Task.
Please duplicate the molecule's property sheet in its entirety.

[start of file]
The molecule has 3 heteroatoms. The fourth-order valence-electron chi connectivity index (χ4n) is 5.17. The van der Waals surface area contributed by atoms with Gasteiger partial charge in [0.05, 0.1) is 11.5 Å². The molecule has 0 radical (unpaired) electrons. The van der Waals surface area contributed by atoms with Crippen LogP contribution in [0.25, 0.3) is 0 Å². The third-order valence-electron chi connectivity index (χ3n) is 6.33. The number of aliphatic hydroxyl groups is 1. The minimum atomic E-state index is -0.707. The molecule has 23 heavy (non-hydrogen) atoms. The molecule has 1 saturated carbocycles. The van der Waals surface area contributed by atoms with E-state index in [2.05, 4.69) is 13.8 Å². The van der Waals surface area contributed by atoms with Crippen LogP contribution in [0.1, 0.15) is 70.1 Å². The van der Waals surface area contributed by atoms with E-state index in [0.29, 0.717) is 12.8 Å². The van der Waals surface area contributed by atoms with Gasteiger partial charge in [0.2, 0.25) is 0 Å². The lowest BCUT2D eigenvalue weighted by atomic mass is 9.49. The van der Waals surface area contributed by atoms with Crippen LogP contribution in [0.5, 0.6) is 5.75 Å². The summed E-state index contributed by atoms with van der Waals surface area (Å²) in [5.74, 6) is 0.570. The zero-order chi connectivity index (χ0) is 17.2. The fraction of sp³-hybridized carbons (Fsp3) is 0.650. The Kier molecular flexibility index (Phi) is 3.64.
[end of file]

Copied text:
The molecule has 3 heteroatoms. The fourth-order valence-electron chi connectivity index (χ4n) is 5.17. The van der Waals surface area contributed by atoms with Gasteiger partial charge in [0.05, 0.1) is 11.5 Å². The molecule has 0 radical (unpaired) electrons. The van der Waals surface area contributed by atoms with Crippen LogP contribution in [0.25, 0.3) is 0 Å². The third-order valence-electron chi connectivity index (χ3n) is 6.33. The number of aliphatic hydroxyl groups is 1. The minimum atomic E-state index is -0.707. The molecule has 23 heavy (non-hydrogen) atoms. The molecule has 1 saturated carbocycles. The van der Waals surface area contributed by atoms with E-state index in [2.05, 4.69) is 13.8 Å². The van der Waals surface area contributed by atoms with Crippen LogP contribution in [0.1, 0.15) is 70.1 Å². The van der Waals surface area contributed by atoms with E-state index in [0.29, 0.717) is 12.8 Å². The van der Waals surface area contributed by atoms with Gasteiger partial charge in [0.2, 0.25) is 0 Å². The lowest BCUT2D eigenvalue weighted by atomic mass is 9.49. The van der Waals surface area contributed by atoms with Crippen LogP contribution in [0.5, 0.6) is 5.75 Å². The summed E-state index contributed by atoms with van der Waals surface area (Å²) in [5.74, 6) is 0.570. The zero-order chi connectivity index (χ0) is 17.2. The fraction of sp³-hybridized carbons (Fsp3) is 0.650. The Kier molecular flexibility index (Phi) is 3.64.